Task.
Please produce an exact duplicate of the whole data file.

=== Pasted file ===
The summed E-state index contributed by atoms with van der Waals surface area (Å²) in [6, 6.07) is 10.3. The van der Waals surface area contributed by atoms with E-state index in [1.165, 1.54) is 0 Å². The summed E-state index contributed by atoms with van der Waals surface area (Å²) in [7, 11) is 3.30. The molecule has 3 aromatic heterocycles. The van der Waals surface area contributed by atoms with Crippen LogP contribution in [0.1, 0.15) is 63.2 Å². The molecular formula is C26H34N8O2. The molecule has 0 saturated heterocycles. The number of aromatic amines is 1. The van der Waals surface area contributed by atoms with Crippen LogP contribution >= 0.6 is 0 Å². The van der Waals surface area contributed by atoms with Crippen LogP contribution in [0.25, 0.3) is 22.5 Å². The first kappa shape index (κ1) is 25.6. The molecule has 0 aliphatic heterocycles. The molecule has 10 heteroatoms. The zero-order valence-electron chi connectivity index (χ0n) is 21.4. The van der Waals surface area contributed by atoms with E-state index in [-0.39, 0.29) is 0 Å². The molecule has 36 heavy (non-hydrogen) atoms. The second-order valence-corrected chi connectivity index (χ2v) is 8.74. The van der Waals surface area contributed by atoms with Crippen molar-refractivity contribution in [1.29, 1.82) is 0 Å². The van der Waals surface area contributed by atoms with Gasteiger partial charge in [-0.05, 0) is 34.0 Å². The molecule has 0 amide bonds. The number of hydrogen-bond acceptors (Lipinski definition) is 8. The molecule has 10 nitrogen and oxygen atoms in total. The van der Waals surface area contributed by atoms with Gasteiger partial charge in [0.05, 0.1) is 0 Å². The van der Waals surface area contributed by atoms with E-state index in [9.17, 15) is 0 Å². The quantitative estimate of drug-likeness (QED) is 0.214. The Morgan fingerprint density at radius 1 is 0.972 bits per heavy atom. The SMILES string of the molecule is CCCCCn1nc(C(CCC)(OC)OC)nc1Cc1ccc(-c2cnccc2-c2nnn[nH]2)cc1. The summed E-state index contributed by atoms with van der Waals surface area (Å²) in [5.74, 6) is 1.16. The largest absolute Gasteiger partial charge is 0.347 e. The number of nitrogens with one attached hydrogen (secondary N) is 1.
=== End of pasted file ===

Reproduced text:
The summed E-state index contributed by atoms with van der Waals surface area (Å²) in [6, 6.07) is 10.3. The van der Waals surface area contributed by atoms with E-state index in [1.165, 1.54) is 0 Å². The summed E-state index contributed by atoms with van der Waals surface area (Å²) in [7, 11) is 3.30. The molecule has 3 aromatic heterocycles. The van der Waals surface area contributed by atoms with Crippen LogP contribution in [0.1, 0.15) is 63.2 Å². The molecular formula is C26H34N8O2. The molecule has 0 saturated heterocycles. The number of aromatic amines is 1. The van der Waals surface area contributed by atoms with Crippen LogP contribution >= 0.6 is 0 Å². The van der Waals surface area contributed by atoms with Crippen LogP contribution in [0.25, 0.3) is 22.5 Å². The first kappa shape index (κ1) is 25.6. The molecule has 0 aliphatic heterocycles. The molecule has 10 heteroatoms. The zero-order valence-electron chi connectivity index (χ0n) is 21.4. The van der Waals surface area contributed by atoms with E-state index in [-0.39, 0.29) is 0 Å². The molecule has 36 heavy (non-hydrogen) atoms. The second-order valence-corrected chi connectivity index (χ2v) is 8.74. The van der Waals surface area contributed by atoms with Crippen molar-refractivity contribution in [1.29, 1.82) is 0 Å². The van der Waals surface area contributed by atoms with Gasteiger partial charge in [-0.05, 0) is 34.0 Å². The molecule has 0 amide bonds. The number of hydrogen-bond acceptors (Lipinski definition) is 8. The molecule has 10 nitrogen and oxygen atoms in total. The van der Waals surface area contributed by atoms with Gasteiger partial charge in [0.05, 0.1) is 0 Å². The van der Waals surface area contributed by atoms with E-state index in [9.17, 15) is 0 Å². The quantitative estimate of drug-likeness (QED) is 0.214. The Morgan fingerprint density at radius 1 is 0.972 bits per heavy atom. The SMILES string of the molecule is CCCCCn1nc(C(CCC)(OC)OC)nc1Cc1ccc(-c2cnccc2-c2nnn[nH]2)cc1. The summed E-state index contributed by atoms with van der Waals surface area (Å²) in [5.74, 6) is 1.16. The largest absolute Gasteiger partial charge is 0.347 e. The number of nitrogens with one attached hydrogen (secondary N) is 1.